Right.

More precisely, this:

Which, mathematically, refers to the fact that the reduced density matrix of 1&4 does not change. But the wave function does.
I thought they agreed on the wave function.

#### PeterDonis

Mentor
I thought they agreed on the wave function.
They do. But @DrChinese thinks that the change in the wave function (and the entanglement relations) is sufficient to say that something changes about photons 1&4 when photons 2&3 get measured, while @vanhees71 does not. At least, that's my understanding of the viewpoints they have been expressing.

#### vanhees71

Gold Member
As you stress this is all change in the system as a whole, the product Hilbert space $\mathcal H = \mathcal H_1 \otimes \mathcal H_2 \otimes \mathcal H_3 \otimes \mathcal H_4$, the system where we can have 4 entangled photons and different subsystems selected depending on the measurement setup.
The 4-photon space is NOT this product space but it is the subspace spanned by all totally symmetrized (bosonic) product-basis states.

#### vanhees71

Gold Member
They do. But @DrChinese thinks that the change in the wave function (and the entanglement relations) is sufficient to say that something changes about photons 1&4 when photons 2&3 get measured, while @vanhees71 does not. At least, that's my understanding of the viewpoints they have been expressing.
Despite the fact that there are no wave functions for photons, of course nothing done locally on photons 2&3 can change photons 1&4, at least not instantly in a "spooky action at a distance".

Concerning my interpretation, it's indeed the minimal statistical interpretation, including the frequentist interpretation of probabilities: All that's done is to select (or even post-select) a sub-ensemble. The observed correlations (entanglement) between photons 1&4 for this subensemble is implied by the initially prepared four-photon state.

In my opinion there's no other way to interpret QT without violating the one or the other fundamental property of physical theories, particularly Einstein causality in special-relativistic spacetime.

#### vanhees71

Gold Member
Bell's particular inequalities are, yes. But a lot of work in this area has been done since Bell, including finding cases where QM predicts results that are impossible according to local hidden variable models, so that the latter models can be ruled out with 100% certainty by observing such an "impossible" result, with no probabilities or statistics or ensembles required. For example, the GHZ experiment:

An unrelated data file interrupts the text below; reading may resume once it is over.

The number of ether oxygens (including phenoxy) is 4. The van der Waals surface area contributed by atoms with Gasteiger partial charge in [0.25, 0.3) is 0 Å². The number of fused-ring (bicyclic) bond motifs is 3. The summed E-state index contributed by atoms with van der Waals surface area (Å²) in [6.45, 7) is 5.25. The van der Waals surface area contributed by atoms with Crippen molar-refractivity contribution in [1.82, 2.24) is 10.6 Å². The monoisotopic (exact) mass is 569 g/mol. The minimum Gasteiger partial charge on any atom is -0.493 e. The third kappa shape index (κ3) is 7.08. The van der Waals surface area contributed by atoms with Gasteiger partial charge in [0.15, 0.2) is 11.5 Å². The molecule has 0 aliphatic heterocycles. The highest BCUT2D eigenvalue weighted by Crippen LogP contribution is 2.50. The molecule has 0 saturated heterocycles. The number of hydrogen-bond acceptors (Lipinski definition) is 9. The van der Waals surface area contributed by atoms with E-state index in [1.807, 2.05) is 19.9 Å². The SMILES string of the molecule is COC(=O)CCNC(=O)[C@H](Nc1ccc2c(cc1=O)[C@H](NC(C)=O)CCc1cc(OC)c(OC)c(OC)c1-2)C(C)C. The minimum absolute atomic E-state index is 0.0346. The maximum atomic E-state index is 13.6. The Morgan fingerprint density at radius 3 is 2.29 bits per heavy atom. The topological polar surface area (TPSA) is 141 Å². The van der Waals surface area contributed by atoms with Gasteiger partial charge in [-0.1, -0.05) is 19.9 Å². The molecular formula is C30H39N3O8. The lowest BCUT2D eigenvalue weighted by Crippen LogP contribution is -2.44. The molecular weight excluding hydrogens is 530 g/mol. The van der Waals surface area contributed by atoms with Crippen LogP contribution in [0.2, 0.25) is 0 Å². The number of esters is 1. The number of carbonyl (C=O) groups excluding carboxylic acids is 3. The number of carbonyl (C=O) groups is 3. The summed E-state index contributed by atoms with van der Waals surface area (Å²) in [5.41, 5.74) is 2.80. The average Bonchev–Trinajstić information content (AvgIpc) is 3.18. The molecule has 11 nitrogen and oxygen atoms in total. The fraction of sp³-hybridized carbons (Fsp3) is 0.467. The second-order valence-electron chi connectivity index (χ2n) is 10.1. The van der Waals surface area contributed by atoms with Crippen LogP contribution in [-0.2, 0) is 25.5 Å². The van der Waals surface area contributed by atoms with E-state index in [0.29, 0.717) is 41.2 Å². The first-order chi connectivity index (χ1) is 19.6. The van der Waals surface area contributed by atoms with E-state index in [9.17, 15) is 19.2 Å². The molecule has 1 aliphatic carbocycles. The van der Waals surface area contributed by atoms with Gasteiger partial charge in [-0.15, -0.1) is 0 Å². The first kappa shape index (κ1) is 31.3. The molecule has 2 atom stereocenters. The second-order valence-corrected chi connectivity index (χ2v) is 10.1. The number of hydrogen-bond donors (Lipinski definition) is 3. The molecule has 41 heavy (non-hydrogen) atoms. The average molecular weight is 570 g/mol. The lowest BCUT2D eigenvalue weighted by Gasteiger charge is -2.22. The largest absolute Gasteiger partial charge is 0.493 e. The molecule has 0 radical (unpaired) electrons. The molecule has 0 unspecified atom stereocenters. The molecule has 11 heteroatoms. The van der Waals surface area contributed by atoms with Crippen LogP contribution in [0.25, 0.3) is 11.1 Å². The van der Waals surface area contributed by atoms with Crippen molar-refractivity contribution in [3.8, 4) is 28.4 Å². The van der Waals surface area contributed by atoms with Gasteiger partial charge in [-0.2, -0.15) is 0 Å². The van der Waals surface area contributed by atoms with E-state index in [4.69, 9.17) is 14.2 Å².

More precisely, this:

Which, mathematically, refers to the fact that the reduced density matrix of 1&4 does not change. But the wave function does.
There's no wave function for photons!

What changes is the description of the sub-ensemble based on the selection depending on Alice's specific measurement of the pair 2&3.

Also in classical applications of statistics and probability theory a subensemble usually has some different probability distribution for some of its properties than the full ensemble. There's nothing mysterious in this.

#### Tendex

The 4-photon space is NOT this product space but it is the subspace spanned by all totally symmetrized (bosonic) product-basis states.
I don't see this, why can't the tensor product be used for the 4-photon system?

#### vanhees71

Gold Member
Because bosons are bosons. It's a well-established fact of nature.

#### Tendex

Because bosons are bosons. It's a well-established fact of nature.
I fail to see how the boson-fermion distinction is relevant to this discussion, we could be talking about electrons and spin instead of photons and polarization and the situation would be essentially the same.

#### vanhees71

Gold Member
Sure, but it's important to treat the photons as bosons (or electrons as fermions) particularly when it comes to entanglement.

#### Tendex

Sure, but it's important to treat the photons as bosons (or electrons as fermions) particularly when it comes to entanglement.
Ok, I agree it is important to always be precise in math descriptions, but in this particular experiment, does the Fock space instead of the tensor product description of the system add anything to the conceptual issue of swapping and entanglement we've been discussing with DrChinese? I just want to make sure I'm not missing something important.

#### vanhees71

Gold Member
In this case it doesn't make much of a difference.

#### Lord Jestocost

Gold Member
2018 Award
.......he is taking an ensemble interpretation viewpoint, in which QM does not describe individual photons or individual experimental runs, but only ensembles of them.
...........I'll also repeat once more my suggestion to not use vague ordinary language but instead look at the math. The math is unambiguous, but there are many different ways of describing in ordinary language what the math is telling us......
Regarding the "Ensemble Interpretation", one can clearly speak out how "murky" this interpretation is. See comment https://www.physicsforums.com/threads/confused-by-nonlocal-models-and-relativity.973876/post-6202479 or listen to Maximilian Schlosshauer in “Decoherence, the measurement problem, and interpretations of quantum Mechanics”, Section B. 1. Superpositions and ensembles (https://arxiv.org/abs/quant-ph/0312059):

“Put differently, if an ensemble interpretation could be attached to a superposition, the latter would simply represent an ensemble of more fundamentally determined states, and based on the additional knowledge brought about by the results of measurements, we could simply choose a subensemble consisting of the definite pointer state obtained in the measurement. But then, since the time evolution has been strictly deterministic according to the Schrödinger equation, we could backtrack this subensemble in time and thus also specify the initial state more completely (“postselection”), and therefore this state necessarily could not be physically identical to the initially prepared state on the left-hand side of Eq. (2.1).“

#### vanhees71

Gold Member
I don't understand this criticism of the ensemble interpretation. Of course QED is T symmetric and thus all interactions of photons with charged matter are in principle reversible, but what has this to do with any specific interpretation?

"Confused by nonlocal models and relativity"